Throughout the book, not only is she sharing her personal feelings, but what helped them get through the days, months, and years follow her son’s death. She says we cannot “practice grief” ortake lessons to prepare for it”. Mrs. White states that the period seven to twelve months after a death is generally the most difficult time. Reality sets in and shock wears off. The enormity of the loss is very real. She also says which confirmed what we have felt, is that this is the time family and friends can think that things should be back to “normal”. Because some may feel this way, she says this feeling may result in diminished sympathy, tolerance and help for your continued morning . . .The time frame may run as high as three years following a homicide or suicide [my heart says the “choking game” would fit in here because of it’s shock and self-infliction we thought at first it was suicide]. Our society doesn’t allow for this healing period. We live at a face pace and are expected to resume normal life, normal responses in a short period of time. It doesn’t happen that way. You may sustain your work schedule, but most likely your effectiveness will be reduced and your emotions put on hold while you struggle to recover.”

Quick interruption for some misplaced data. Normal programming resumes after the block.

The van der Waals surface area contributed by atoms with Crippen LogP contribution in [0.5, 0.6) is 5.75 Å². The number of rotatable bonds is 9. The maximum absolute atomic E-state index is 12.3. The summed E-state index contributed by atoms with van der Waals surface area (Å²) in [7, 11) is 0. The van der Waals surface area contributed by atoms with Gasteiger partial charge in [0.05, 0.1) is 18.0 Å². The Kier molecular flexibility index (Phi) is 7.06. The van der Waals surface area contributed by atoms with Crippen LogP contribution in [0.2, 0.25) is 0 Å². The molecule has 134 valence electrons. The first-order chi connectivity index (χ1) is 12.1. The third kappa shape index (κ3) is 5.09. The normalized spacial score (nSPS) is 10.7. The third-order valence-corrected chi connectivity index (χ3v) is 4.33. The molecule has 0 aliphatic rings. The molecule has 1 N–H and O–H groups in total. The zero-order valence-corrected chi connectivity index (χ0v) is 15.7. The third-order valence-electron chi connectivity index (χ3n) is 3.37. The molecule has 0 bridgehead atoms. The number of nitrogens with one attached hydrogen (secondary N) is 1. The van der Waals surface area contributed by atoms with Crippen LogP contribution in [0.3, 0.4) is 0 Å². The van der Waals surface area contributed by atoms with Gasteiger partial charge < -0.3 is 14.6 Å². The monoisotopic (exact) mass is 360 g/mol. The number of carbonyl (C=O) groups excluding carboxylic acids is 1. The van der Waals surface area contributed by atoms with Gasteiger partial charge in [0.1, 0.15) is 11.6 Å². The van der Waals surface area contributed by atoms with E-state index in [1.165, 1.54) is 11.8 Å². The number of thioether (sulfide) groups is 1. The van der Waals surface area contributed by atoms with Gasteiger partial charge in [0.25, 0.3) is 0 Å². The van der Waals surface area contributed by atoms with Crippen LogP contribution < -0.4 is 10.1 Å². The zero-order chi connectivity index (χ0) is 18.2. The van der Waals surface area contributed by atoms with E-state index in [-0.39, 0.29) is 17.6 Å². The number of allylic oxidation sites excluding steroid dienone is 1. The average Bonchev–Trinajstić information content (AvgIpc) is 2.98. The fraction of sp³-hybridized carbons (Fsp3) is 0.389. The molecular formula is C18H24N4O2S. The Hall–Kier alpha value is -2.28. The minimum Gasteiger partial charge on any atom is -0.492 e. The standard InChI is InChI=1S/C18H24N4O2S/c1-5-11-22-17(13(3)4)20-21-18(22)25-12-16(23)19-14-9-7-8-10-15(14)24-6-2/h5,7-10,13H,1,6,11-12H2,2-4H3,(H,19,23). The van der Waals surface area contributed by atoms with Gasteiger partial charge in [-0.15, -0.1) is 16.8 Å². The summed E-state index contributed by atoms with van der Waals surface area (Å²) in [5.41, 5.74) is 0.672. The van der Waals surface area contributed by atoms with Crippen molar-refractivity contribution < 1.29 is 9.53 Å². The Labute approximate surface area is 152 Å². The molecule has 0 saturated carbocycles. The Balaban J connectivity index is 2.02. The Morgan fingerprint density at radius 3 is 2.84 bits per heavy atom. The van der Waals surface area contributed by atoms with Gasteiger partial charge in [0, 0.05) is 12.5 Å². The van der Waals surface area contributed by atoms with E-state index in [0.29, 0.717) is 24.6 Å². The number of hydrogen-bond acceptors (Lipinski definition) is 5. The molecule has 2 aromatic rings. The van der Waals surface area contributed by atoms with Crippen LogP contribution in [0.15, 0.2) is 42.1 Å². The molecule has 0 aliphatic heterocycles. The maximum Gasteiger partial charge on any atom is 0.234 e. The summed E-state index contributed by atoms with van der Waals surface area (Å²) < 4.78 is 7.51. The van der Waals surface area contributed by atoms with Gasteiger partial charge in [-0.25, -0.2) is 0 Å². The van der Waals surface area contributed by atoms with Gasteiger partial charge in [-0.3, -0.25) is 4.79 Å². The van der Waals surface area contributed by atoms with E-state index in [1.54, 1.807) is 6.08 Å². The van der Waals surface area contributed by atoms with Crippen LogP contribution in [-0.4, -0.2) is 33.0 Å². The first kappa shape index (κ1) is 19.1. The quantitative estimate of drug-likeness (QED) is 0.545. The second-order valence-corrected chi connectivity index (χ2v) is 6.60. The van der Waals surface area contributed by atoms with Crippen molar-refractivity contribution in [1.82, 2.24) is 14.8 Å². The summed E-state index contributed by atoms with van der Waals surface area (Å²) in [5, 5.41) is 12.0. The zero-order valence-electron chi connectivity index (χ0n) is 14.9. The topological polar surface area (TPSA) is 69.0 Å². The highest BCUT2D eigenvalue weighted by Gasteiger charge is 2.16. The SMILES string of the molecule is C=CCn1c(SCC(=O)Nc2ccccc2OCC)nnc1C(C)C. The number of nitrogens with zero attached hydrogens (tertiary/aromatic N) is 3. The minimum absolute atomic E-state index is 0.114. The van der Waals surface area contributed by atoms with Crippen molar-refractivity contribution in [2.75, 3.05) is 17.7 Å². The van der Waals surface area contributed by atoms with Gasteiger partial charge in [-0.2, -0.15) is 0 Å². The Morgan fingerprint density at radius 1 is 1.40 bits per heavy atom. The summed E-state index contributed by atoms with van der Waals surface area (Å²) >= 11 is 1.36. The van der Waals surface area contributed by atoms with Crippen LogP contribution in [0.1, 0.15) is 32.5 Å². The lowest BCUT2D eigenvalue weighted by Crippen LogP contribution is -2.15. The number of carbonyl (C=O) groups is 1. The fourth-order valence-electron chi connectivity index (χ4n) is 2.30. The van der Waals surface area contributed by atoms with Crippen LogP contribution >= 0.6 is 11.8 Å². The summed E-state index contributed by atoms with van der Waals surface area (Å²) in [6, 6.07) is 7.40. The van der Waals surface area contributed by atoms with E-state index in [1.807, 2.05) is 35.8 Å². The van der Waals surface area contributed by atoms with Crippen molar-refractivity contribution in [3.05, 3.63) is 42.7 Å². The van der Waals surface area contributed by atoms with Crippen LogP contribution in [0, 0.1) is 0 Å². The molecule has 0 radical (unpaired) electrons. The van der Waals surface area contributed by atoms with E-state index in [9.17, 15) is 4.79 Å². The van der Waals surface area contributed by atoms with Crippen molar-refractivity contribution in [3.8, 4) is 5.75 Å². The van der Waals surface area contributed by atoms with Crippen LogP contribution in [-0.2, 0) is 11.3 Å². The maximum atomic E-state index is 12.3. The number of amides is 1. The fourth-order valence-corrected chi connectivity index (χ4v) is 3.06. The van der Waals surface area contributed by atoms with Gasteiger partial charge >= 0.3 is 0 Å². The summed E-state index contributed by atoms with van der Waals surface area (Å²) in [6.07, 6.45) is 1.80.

This book is a must for everyone. We will all face losses of some sort. We will know someone who has gone through a loss. This book will not only help a person to relate and understand their grief, but also equip them to help others in going through a loss. This book should be in your local library and church library. It would make a helpful gift for someone who has gone through a loss, and also a thoughtful idea to donate it to a library in memory of someone.

I would like to end this with a word I often use, and yet in the back of my mind, I wonder why we use the word “lost”. I often will say we lost a son. This is Mrs. White’s thoughts of God speaking to her:

". . .he isn’t lost. He’s found. He’s at home. He’s peaceful and happy, more than
you can imagine. Let your heart rest. Don’t be troubled.”